The Herd on Lynchmere Little Common

Those who walk on Lynchmere Little Common will notice that the cows have been back at work for the last few weeks, catching up on some much needed conservation duties controlling the bramble and birch. They kept close to the water trough during the heatwave, but whilst in amongst the trees they did not seem overly affected by the heat, unlike us!

As you will be aware, last year’s grazing reintroduction was a real success. The Cow Club team worked hard to stay extra vigilant, checking the cows two or three times a day. We were conscious that that over the Christmas period the footfall on the commons reaches its peak.
Although the cows coped very well and there where no problems, we did have to ask quite a lot of people to control their dogs better. As always the majority of dog walkers were responsible but we urge our supporters to let us know if they see any dogs out of control or bothering the cows. We have decided to trial an adjustment to our grazing regime to keep the the cows off the commons over the Christmas holidays and avoid any potential stress to the animals by the increased footfall and large numbers of dogs at that busy period. 

As last year, our system is to keep cows to alternate sides of the road (Lynchmere ‘big’ and ‘small’ commons). Our highly visible signage shows which common is currently being grazed, so that anyone wishing to walk on a common without meeting cows has the option to use the other side.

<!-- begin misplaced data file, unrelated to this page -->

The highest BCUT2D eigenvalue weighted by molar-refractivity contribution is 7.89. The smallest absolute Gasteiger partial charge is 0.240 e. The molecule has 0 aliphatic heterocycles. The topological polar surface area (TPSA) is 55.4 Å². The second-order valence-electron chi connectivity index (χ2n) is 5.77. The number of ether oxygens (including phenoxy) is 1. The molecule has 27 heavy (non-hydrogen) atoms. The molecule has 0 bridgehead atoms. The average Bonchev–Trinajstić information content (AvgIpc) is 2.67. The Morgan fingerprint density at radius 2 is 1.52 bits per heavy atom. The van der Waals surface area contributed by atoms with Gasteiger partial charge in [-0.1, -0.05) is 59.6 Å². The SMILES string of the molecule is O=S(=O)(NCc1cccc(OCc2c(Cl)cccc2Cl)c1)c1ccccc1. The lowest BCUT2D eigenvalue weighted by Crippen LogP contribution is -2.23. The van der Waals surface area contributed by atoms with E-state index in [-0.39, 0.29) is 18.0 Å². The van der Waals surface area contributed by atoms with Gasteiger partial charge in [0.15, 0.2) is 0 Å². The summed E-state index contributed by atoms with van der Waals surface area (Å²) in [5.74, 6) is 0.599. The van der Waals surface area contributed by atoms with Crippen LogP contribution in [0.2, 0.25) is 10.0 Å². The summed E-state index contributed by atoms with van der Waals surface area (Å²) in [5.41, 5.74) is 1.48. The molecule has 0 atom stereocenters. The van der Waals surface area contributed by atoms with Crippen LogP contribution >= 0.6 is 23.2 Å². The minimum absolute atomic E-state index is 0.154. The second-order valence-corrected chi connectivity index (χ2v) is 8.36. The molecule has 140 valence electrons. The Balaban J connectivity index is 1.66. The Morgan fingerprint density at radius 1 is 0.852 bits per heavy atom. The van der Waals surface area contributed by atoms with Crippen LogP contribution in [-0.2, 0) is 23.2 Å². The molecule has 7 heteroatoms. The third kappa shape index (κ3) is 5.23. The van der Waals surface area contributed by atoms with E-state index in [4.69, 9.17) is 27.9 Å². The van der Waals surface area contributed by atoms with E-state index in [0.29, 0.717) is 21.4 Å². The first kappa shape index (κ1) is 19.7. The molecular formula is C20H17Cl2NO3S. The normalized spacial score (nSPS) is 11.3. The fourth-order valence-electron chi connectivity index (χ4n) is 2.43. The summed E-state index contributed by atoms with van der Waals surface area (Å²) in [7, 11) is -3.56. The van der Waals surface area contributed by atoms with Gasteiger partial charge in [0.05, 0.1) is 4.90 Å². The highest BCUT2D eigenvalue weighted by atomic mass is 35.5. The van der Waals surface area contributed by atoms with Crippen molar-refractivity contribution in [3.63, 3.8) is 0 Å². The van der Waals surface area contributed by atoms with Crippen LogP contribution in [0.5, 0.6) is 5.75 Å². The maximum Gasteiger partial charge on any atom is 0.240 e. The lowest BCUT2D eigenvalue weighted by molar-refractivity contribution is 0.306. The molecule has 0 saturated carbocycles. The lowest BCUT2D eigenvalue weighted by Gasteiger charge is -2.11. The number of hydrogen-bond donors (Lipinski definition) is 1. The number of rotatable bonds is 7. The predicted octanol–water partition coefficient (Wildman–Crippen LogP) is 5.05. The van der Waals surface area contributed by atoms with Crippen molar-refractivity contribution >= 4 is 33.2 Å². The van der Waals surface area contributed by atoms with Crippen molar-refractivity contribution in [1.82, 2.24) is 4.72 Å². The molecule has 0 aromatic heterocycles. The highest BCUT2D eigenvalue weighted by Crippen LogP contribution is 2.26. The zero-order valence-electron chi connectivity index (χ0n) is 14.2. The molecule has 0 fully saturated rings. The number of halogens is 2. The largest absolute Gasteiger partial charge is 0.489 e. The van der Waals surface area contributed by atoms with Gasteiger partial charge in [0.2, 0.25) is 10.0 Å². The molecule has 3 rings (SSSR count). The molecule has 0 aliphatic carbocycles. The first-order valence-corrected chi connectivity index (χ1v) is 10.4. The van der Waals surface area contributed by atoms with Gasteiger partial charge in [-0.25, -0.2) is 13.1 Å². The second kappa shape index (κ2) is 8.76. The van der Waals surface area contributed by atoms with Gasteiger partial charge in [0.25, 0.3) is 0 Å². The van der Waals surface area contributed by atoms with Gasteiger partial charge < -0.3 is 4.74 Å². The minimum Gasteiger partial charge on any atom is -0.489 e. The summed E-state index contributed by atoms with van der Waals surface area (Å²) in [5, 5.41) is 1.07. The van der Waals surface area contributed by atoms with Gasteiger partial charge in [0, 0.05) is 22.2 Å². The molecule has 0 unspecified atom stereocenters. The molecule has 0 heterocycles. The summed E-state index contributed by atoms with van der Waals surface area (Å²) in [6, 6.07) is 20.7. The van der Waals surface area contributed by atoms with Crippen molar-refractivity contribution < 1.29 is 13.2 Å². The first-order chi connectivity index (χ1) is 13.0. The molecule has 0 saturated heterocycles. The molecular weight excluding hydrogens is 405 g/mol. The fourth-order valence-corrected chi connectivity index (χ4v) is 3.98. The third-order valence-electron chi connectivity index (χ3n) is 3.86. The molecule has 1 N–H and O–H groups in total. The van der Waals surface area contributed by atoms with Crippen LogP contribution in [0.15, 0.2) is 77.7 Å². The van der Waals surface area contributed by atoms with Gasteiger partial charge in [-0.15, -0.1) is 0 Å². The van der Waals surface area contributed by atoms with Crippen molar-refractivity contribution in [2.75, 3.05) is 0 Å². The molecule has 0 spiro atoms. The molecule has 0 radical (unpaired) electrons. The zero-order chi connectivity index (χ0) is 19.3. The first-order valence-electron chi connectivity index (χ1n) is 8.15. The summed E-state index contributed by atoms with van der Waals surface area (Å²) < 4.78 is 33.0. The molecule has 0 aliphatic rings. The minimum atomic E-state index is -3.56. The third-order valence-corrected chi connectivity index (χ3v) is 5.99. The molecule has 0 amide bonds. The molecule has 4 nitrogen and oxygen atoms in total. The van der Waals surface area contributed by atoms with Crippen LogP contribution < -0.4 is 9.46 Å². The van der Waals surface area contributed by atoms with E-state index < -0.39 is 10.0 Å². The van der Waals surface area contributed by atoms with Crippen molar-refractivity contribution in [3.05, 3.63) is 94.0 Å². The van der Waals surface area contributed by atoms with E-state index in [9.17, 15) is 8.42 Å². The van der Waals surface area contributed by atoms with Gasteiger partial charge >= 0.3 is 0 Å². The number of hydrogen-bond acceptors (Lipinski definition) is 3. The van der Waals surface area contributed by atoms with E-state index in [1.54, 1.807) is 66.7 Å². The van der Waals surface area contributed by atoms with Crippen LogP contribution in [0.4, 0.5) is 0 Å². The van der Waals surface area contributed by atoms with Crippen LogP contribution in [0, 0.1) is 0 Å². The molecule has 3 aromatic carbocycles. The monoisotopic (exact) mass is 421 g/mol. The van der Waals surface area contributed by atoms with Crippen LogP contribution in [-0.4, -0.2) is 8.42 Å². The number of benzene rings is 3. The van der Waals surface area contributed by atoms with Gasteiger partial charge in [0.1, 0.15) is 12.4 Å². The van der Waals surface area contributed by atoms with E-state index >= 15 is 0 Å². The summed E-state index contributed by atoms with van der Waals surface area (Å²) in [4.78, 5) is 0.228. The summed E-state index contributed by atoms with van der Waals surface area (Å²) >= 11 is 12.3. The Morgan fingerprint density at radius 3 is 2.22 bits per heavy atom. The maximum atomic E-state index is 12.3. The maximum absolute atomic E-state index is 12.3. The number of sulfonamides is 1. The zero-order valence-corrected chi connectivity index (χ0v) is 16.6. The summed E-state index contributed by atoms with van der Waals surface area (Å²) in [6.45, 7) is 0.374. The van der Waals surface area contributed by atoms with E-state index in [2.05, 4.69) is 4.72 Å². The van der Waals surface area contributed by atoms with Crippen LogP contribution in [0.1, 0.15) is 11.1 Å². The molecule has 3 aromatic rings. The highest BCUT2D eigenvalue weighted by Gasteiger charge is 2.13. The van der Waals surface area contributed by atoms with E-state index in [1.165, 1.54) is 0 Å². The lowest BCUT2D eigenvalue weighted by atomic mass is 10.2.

Could you be a ‘Cow Looker?’

While the cows are out grazing the commons they are being checked several times daily by our stockman Dave, Gareth our director, myself and Sue. We would really love to get our wonderful members involved with checking on the cows too, especially those who already enjoy walking on the commons and seeing the cows.

We would like to set up a training day for ‘Cow Lookers’. This will be a simple rota of walkers who can learn the basics of checking the cows and what to look out for, and feed back by posting a quick message in a WhatsApp group that we will set up for the purpose. Anyone could do this task after a morning’s session with Dave, and it can be a fun activity for families too.

If you are interested in finding out more, just get in touch and we will let you know some options for dates that we can introduce you to the cows while they are on the Little Common. 
The Bull’s arrival

Keffolds Kinsman – our new bull – arrived on 23rd January to meet our 12 females and get to work. The majority of our girls are starting to get on a bit and haven’t had calves for many years now. This combined with the fact that they didn’t lose any weight in the mild winter makes getting pregnant more difficult. Kinsman was born in May 2019 so is just over three years old now and beginning to look like a real bull. He has a good temperament but will probably get a bit grumpy now that he is in the field with just one cow.